Caps to stop banks from lending too much to government-linked firms and other commercial customers are being planned by the Central Bank, according to the IMF.
The move comes as many banks in the UAE are still dealing with the after-effects of extending too much cheap credit to government-related companies before the global financial crisis.
Care needs to be taken to avoid a further rise in banks' loan concentration to such companies and the Government, said Harald Finger, who led a recent IMF mission to the country.
"We are encouraged by the proactive approach the Central Bank takes in financial regulations," said Mr Finger, at the conclusion of his visit on Wednesday. "There are some regulations on exposure limits they're working on which might come on stream."
Nobody was available from the Central Bank to provide more details of the rules. Similar regulations preventing lenders from overextending themselves to certain groups of borrowers are a common feature of financial systems in other countries. The Central Bank already has limits in place covering retail lending. Last May it capped the amount banks could lend to customers at 20 times their salary and set the period of loan repayment at 48 months.
But the exposure limits are believed to be focused more on banks' lending to commercial customers. Many banks are still clearing up their balance sheets after a build-up of loans that soured during the global financial crisis.
Emirates NBD's lending to the Dubai Government rose 10 per cent to Dh59.4 billion (US$16.1bn) last year from the year before. National Bank of Abu Dhabi's lending to Abu Dhabi Government-controlled entities rose to Dh48.8bn last year, 30 times more than the year before.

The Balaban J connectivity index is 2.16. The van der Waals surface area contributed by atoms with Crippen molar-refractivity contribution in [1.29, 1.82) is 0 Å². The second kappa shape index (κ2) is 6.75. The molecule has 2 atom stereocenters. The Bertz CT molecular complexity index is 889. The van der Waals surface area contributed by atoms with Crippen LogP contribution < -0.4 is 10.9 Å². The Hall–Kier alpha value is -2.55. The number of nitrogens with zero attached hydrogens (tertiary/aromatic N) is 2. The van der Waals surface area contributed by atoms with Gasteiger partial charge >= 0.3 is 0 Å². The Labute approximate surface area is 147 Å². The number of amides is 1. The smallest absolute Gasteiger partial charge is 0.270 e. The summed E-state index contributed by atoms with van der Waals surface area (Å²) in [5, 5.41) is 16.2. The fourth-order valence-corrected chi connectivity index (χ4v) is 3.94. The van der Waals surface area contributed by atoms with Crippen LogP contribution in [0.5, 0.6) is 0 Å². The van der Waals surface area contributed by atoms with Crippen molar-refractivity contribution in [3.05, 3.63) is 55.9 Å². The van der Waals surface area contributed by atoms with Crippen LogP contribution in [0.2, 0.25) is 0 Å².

Exposure limits could be tricky to implement, said Timucin Engin, the regional associate director for financial institutions ratings at Standard & Poor's.
Substantial progress had been made in the debt restructuring of government-related firms, said Mr Finger.
Dubai World struck a deal with creditors last year to restructure $24.9 billion in debt.
But Dubai Holding and Dubai Drydocks are still negotiating to restructure multibillion-dollar debts. The restructuring process needed to continue to clean up their balance sheets, he said.
The reliance of many such firms on foreign funding was a risk, Mr Finger warned.
"A renewed worsening of global financing conditions could make it more difficult to roll over some of the [government-related entities'] maturing external debt and affect liquidity conditions in the banking system," he said. Better transparency and communication would support the market refinancing of such debt.
High liquidity and capital buffers mean the banking sector remains resilient to shocks.
Non-performing loans are expected to rise again this year after surging in the years since 2008, he said. But the overall banking system remained well capitalised and the broader economic recovery in the UAE looked set to continue.
Limited room for raising oil output this year meant GDP growth would likely fall back to 2.3 per cent this year, Mr Finger said.
His estimates are out of sync with UAE official estimates on growth, which was last year forecast at about 3.3 per cent for this year year but could be higher, Sultan Al Mansouri, the Minister of Economy, said on Wednesday. Growth was likely to be stronger this year, he said.
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